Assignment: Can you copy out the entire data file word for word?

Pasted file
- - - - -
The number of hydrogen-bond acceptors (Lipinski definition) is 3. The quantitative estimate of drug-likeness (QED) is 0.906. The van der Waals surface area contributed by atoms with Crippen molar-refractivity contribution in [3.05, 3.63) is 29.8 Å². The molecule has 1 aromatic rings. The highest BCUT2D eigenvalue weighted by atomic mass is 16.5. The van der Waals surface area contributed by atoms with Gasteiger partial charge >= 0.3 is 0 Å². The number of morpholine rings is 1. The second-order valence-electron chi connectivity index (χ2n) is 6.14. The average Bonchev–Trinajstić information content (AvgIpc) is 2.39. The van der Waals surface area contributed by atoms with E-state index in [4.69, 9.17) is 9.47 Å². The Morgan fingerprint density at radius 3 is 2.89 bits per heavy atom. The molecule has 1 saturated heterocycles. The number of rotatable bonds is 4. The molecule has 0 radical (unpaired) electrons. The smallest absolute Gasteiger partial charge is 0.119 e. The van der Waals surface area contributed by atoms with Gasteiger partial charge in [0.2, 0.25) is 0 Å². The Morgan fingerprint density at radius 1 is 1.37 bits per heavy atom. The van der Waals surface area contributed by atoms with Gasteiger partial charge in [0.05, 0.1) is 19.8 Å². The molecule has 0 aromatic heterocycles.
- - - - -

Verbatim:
The number of hydrogen-bond acceptors (Lipinski definition) is 3. The quantitative estimate of drug-likeness (QED) is 0.906. The van der Waals surface area contributed by atoms with Crippen molar-refractivity contribution in [3.05, 3.63) is 29.8 Å². The molecule has 1 aromatic rings. The highest BCUT2D eigenvalue weighted by atomic mass is 16.5. The van der Waals surface area contributed by atoms with Gasteiger partial charge >= 0.3 is 0 Å². The number of morpholine rings is 1. The second-order valence-electron chi connectivity index (χ2n) is 6.14. The average Bonchev–Trinajstić information content (AvgIpc) is 2.39. The van der Waals surface area contributed by atoms with E-state index in [4.69, 9.17) is 9.47 Å². The Morgan fingerprint density at radius 3 is 2.89 bits per heavy atom. The molecule has 1 saturated heterocycles. The number of rotatable bonds is 4. The molecule has 0 radical (unpaired) electrons. The smallest absolute Gasteiger partial charge is 0.119 e. The van der Waals surface area contributed by atoms with Gasteiger partial charge in [0.2, 0.25) is 0 Å². The Morgan fingerprint density at radius 1 is 1.37 bits per heavy atom. The van der Waals surface area contributed by atoms with Gasteiger partial charge in [0.05, 0.1) is 19.8 Å². The molecule has 0 aromatic heterocycles.